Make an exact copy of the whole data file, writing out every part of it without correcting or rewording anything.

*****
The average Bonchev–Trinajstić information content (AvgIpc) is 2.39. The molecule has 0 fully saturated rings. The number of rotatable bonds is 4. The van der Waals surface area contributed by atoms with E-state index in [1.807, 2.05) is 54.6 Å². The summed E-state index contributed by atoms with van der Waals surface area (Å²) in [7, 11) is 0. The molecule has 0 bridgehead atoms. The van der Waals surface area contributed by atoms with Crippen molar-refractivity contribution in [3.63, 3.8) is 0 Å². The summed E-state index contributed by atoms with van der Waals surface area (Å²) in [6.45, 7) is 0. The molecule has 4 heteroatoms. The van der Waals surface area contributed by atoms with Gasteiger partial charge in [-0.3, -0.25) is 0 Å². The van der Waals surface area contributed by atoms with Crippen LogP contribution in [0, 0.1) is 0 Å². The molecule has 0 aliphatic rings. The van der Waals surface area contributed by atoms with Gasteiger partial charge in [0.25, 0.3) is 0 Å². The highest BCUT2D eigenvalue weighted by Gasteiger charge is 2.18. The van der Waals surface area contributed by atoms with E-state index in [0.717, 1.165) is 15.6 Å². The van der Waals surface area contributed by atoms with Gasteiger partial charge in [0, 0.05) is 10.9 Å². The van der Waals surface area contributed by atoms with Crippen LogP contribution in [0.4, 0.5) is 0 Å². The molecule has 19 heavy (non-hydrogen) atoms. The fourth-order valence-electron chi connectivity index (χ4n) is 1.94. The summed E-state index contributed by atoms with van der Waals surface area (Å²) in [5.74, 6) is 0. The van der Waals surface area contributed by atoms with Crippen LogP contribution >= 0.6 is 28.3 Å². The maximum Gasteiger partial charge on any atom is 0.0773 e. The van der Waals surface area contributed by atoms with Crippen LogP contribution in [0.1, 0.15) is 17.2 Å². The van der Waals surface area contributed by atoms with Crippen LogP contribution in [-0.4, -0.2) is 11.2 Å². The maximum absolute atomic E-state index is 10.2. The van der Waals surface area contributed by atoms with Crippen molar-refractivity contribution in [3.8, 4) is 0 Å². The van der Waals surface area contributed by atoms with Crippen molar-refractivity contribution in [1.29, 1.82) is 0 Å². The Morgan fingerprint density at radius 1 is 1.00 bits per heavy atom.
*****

The average Bonchev–Trinajstić information content (AvgIpc) is 2.39. The molecule has 0 fully saturated rings. The number of rotatable bonds is 4. The van der Waals surface area contributed by atoms with E-state index in [1.807, 2.05) is 54.6 Å². The summed E-state index contributed by atoms with van der Waals surface area (Å²) in [7, 11) is 0. The molecule has 0 bridgehead atoms. The van der Waals surface area contributed by atoms with Crippen molar-refractivity contribution in [3.63, 3.8) is 0 Å². The summed E-state index contributed by atoms with van der Waals surface area (Å²) in [6.45, 7) is 0. The molecule has 4 heteroatoms. The van der Waals surface area contributed by atoms with Gasteiger partial charge in [-0.3, -0.25) is 0 Å². The van der Waals surface area contributed by atoms with Crippen LogP contribution in [0, 0.1) is 0 Å². The molecule has 0 aliphatic rings. The van der Waals surface area contributed by atoms with Gasteiger partial charge in [0.25, 0.3) is 0 Å². The highest BCUT2D eigenvalue weighted by Gasteiger charge is 2.18. The van der Waals surface area contributed by atoms with E-state index in [0.717, 1.165) is 15.6 Å². The van der Waals surface area contributed by atoms with Gasteiger partial charge in [0, 0.05) is 10.9 Å². The van der Waals surface area contributed by atoms with Crippen LogP contribution in [0.4, 0.5) is 0 Å². The molecule has 19 heavy (non-hydrogen) atoms. The fourth-order valence-electron chi connectivity index (χ4n) is 1.94. The summed E-state index contributed by atoms with van der Waals surface area (Å²) in [5.74, 6) is 0. The van der Waals surface area contributed by atoms with Crippen LogP contribution >= 0.6 is 28.3 Å². The maximum Gasteiger partial charge on any atom is 0.0773 e. The van der Waals surface area contributed by atoms with Crippen LogP contribution in [0.1, 0.15) is 17.2 Å². The van der Waals surface area contributed by atoms with Crippen LogP contribution in [-0.4, -0.2) is 11.2 Å². The maximum absolute atomic E-state index is 10.2. The van der Waals surface area contributed by atoms with Crippen molar-refractivity contribution in [3.8, 4) is 0 Å². The van der Waals surface area contributed by atoms with Crippen molar-refractivity contribution in [1.29, 1.82) is 0 Å². The Morgan fingerprint density at radius 1 is 1.00 bits per heavy atom.